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March 24, 2014 12:54 pm
Direct sales companies are facing tougher oversight of their operations in China after Beijing fined Nu Skin Enterprises, the US direct sale skincare and dietary supplement company, for illegal product sales.
China’s State Administration for Industry and Commerce (SAIC) said in a statement on Monday that it was fining Nu Skin more than $500,000. Nu Skin said the fine related to “the sale of certain products by individual direct sellers that, while permitted for sale in Nu Skin China’s retail stores, were not registered for the direct-selling channel”.
The company also said six employees had been fined a total of more than $200,000 for unauthorised promotional activities.
The fines appeared to conclude an investigation launched in January after a series of articles in the official People’s Daily newspaper claiming that Nu Skin operated a “suspected illegal pyramid scheme” and “brainwashed” staff. The company denied the allegations.
Nu Skin said that “the company is already taking steps to correct the issues raised in the SAIC reviews and is not aware of any other material enforcement investigations currently pending in China”.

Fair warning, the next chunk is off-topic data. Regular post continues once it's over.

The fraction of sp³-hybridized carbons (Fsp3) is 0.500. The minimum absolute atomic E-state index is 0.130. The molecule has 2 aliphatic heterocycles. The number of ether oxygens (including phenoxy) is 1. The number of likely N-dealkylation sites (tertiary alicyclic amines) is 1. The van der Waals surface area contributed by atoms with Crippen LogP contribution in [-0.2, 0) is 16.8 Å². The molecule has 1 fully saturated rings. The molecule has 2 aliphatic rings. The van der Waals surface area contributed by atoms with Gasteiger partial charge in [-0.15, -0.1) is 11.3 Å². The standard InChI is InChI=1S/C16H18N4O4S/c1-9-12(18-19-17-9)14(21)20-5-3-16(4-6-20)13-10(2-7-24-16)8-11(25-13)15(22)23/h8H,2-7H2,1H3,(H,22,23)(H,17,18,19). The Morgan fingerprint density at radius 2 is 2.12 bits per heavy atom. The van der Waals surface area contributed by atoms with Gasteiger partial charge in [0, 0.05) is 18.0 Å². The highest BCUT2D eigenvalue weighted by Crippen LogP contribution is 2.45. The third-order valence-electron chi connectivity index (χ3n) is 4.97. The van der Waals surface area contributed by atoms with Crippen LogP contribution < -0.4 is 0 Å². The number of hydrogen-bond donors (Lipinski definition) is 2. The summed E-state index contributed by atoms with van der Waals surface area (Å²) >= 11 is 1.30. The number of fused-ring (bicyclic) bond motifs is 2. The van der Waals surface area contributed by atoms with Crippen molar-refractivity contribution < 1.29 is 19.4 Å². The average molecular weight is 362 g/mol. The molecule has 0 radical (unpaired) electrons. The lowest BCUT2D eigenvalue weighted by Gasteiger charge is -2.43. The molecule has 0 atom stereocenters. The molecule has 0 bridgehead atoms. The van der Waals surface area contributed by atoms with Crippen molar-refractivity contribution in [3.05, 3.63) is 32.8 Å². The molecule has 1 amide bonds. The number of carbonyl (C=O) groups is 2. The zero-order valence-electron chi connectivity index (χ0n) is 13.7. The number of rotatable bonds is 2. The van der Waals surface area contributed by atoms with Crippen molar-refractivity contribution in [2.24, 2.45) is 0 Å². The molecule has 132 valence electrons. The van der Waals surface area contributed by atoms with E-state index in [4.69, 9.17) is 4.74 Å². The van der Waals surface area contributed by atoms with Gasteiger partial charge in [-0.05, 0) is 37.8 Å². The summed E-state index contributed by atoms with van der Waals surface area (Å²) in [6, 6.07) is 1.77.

“We remain committed to working co-operatively with the Chinese government to ensure the healthy, long-term growth of our business,” Dan Chard, president of global sales and operations, said in the statement.
The Beijing watchdog warned that it planned to “increase the level of regulation of the direct sales market” and “sternly investigate and punish any behaviour that violates the law or regulations in the direct sales sector”.
[Herbalife] welcomed the inquiry given the tremendous amount of misinformation in the marketplace and will co-operate fully with the FTC
Amway, the market leader by sales in China, welcomed the move, saying “the SAIC notice today is actually good news for us. We have a strict policy on our direct-sales management and an internal penalty system to ensure that our sales staff behave properly. We actually hope the government will enhance the regulation of direct sales since that will help our customers distinguish proper direct sales from pyramid sales”.
Herbalife, the US-based nutrition and weight loss company, is also active in China. Earlier this month the US Federal Trade Commission opened a formal investigation into the company.
Herbalife said it welcomed the inquiry “given the tremendous amount of misinformation in the marketplace and will co-operate fully with the FTC. We are confident that Herbalife is in compliance with all applicable laws and regulations”.
In China, a government investigation preceded by a high-profile attack in state media fits a pattern that has become familiar to global companies including Apple, GlaxoSmithKline, Volkswagen, Samsung, KFC and Walmart over the past year.
Additional reporting by Zhang Yan
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